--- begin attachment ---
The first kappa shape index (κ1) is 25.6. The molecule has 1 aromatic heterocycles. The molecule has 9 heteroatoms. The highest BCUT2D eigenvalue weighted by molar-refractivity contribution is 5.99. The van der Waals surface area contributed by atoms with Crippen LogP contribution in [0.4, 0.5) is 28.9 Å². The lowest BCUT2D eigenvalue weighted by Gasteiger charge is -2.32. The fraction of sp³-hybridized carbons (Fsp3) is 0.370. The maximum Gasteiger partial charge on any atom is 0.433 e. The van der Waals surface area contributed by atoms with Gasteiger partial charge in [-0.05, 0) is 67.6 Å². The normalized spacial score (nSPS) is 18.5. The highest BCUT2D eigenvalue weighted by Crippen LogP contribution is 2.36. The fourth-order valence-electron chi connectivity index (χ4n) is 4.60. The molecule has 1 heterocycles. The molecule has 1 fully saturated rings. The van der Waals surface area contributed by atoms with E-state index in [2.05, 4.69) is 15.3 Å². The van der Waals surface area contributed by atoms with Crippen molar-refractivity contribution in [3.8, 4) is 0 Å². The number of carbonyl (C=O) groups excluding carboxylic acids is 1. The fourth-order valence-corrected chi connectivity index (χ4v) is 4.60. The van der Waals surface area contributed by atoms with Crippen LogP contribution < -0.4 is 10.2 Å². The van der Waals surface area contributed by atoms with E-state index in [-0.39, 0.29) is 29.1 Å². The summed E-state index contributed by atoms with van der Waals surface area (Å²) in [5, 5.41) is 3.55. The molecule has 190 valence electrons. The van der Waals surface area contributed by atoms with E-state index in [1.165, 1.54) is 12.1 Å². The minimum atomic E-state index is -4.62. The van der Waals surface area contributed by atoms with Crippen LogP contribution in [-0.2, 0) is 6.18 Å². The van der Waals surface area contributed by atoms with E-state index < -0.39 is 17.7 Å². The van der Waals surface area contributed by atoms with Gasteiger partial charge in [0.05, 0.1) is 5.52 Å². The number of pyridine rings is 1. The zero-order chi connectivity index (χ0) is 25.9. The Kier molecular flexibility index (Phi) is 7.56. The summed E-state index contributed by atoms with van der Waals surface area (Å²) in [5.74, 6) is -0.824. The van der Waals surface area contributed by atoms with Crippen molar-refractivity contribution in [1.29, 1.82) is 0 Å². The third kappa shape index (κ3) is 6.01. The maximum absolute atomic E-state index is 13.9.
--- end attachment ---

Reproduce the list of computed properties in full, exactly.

The first kappa shape index (κ1) is 25.6. The molecule has 1 aromatic heterocycles. The molecule has 9 heteroatoms. The highest BCUT2D eigenvalue weighted by molar-refractivity contribution is 5.99. The van der Waals surface area contributed by atoms with Crippen LogP contribution in [0.4, 0.5) is 28.9 Å². The lowest BCUT2D eigenvalue weighted by Gasteiger charge is -2.32. The fraction of sp³-hybridized carbons (Fsp3) is 0.370. The maximum Gasteiger partial charge on any atom is 0.433 e. The van der Waals surface area contributed by atoms with Gasteiger partial charge in [-0.05, 0) is 67.6 Å². The normalized spacial score (nSPS) is 18.5. The highest BCUT2D eigenvalue weighted by Crippen LogP contribution is 2.36. The fourth-order valence-electron chi connectivity index (χ4n) is 4.60. The molecule has 1 heterocycles. The molecule has 1 fully saturated rings. The van der Waals surface area contributed by atoms with E-state index in [2.05, 4.69) is 15.3 Å². The van der Waals surface area contributed by atoms with Crippen molar-refractivity contribution in [3.8, 4) is 0 Å². The number of carbonyl (C=O) groups excluding carboxylic acids is 1. The fourth-order valence-corrected chi connectivity index (χ4v) is 4.60. The van der Waals surface area contributed by atoms with Crippen LogP contribution < -0.4 is 10.2 Å². The van der Waals surface area contributed by atoms with E-state index in [-0.39, 0.29) is 29.1 Å². The summed E-state index contributed by atoms with van der Waals surface area (Å²) in [5, 5.41) is 3.55. The molecule has 190 valence electrons. The van der Waals surface area contributed by atoms with E-state index in [1.165, 1.54) is 12.1 Å². The minimum atomic E-state index is -4.62. The van der Waals surface area contributed by atoms with Crippen LogP contribution in [-0.2, 0) is 6.18 Å². The van der Waals surface area contributed by atoms with E-state index < -0.39 is 17.7 Å². The van der Waals surface area contributed by atoms with Gasteiger partial charge in [0.05, 0.1) is 5.52 Å². The number of pyridine rings is 1. The zero-order chi connectivity index (χ0) is 25.9. The Kier molecular flexibility index (Phi) is 7.56. The summed E-state index contributed by atoms with van der Waals surface area (Å²) in [5.74, 6) is -0.824. The van der Waals surface area contributed by atoms with Crippen molar-refractivity contribution in [1.29, 1.82) is 0 Å². The third kappa shape index (κ3) is 6.01. The maximum absolute atomic E-state index is 13.9.